John Szarkowski
[Curator, critic, historian, and photographer, b. 1925, Ashland, Wisconsin, d. 2007, Pittsfield, Massachusetts.]

 The basic effect of modern mass media on photography has been to erode the creative independence and the accountability of the photographer who has worked for them. (1967) 

Eugene Richards
[Photographer, b. 1944, Dorchester, Massachusetts, lives in New York.]

 Photojournalist? With a few exceptions, those of us working as photojournalists might now more appropriately call ourselves illustrators. For, unlike real reporters, whose job it is to document what’s going down, most of us go out in the world expecting to give form to the magazine, or to newspaper editor’s ideas, using what’s become over the years a pretty standardized visual language. So we search for what is instantly recognizable, supportive of the text, easiest to digest, or most marketable—more mundane realities be damned. 

Langston Hughes
[Writer, b. 1902, Joplin, Missouri, d. 1967, New York.]

 Anyday, one can walk down the street in a big city and see a thousand people. Any photographer can photograph these people—but very few photographers can make their prints not only reproductions of the people taken, but a comment upon them—or more, a comment upon their lives—or more still, a comment upon the social order that creates these lives. 

Joseph Pulitzer
[Editor, publisher and businessman, b. 1847, Makó, Hungary, d. 1911, Charleston, South Carolina.]

 They call me the father of illustrated journalism. What folly! I never thought any such thing. I had a small newspaper, which had been dead for years, and I was trying in every way to build up its circulation. What could I use for bait? A picture, of course.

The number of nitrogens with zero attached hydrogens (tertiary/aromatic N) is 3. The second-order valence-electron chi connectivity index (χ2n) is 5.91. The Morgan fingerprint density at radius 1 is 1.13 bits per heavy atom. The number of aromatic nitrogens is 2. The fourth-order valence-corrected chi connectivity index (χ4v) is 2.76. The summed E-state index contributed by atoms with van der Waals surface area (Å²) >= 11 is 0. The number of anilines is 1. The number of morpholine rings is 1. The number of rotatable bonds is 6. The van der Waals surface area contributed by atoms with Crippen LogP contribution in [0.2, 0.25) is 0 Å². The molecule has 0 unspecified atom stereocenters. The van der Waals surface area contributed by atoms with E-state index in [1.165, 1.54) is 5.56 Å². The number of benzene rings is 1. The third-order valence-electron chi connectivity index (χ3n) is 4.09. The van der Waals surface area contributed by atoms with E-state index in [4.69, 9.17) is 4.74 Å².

W. Eugene Smith
[Photographer, b. 1918, Wichita, Kansas, d. 1978, Tucson, Arizona.]

 The journalistic photographer can have no other than a personal approach; and it is impossible for him to be completely objective. Honest—yes. Objective—no. 

Sebastião Salgado
[Photographer, b. 1944, Aimores, Minas Gerias, Brazil, lives in Paris and Brazil.]

 I’m not an artist. An artist makes an object. Me, it’s not an object, I work in history, I’m a storyteller. 

Garry Winogrand
[Photographer, b. 1928, New York, d. 1984, Tijuana, Mexico.]

 You know, you’ve heard photographers talk about how they want to know the place better and so on—they’re really talking about their own comfort. Let me put it this way—I have never seen a photograph from which I could tell how long the photographer was there, how well he knew it. 

Aleksander Rodchenko
[Artist, designer, architect, b. 1891, St. Petersburg, d. 1956, Moscow.]

 Landscapes, heads and naked women are called artistic photography, while photographs of current events are called press photography. 
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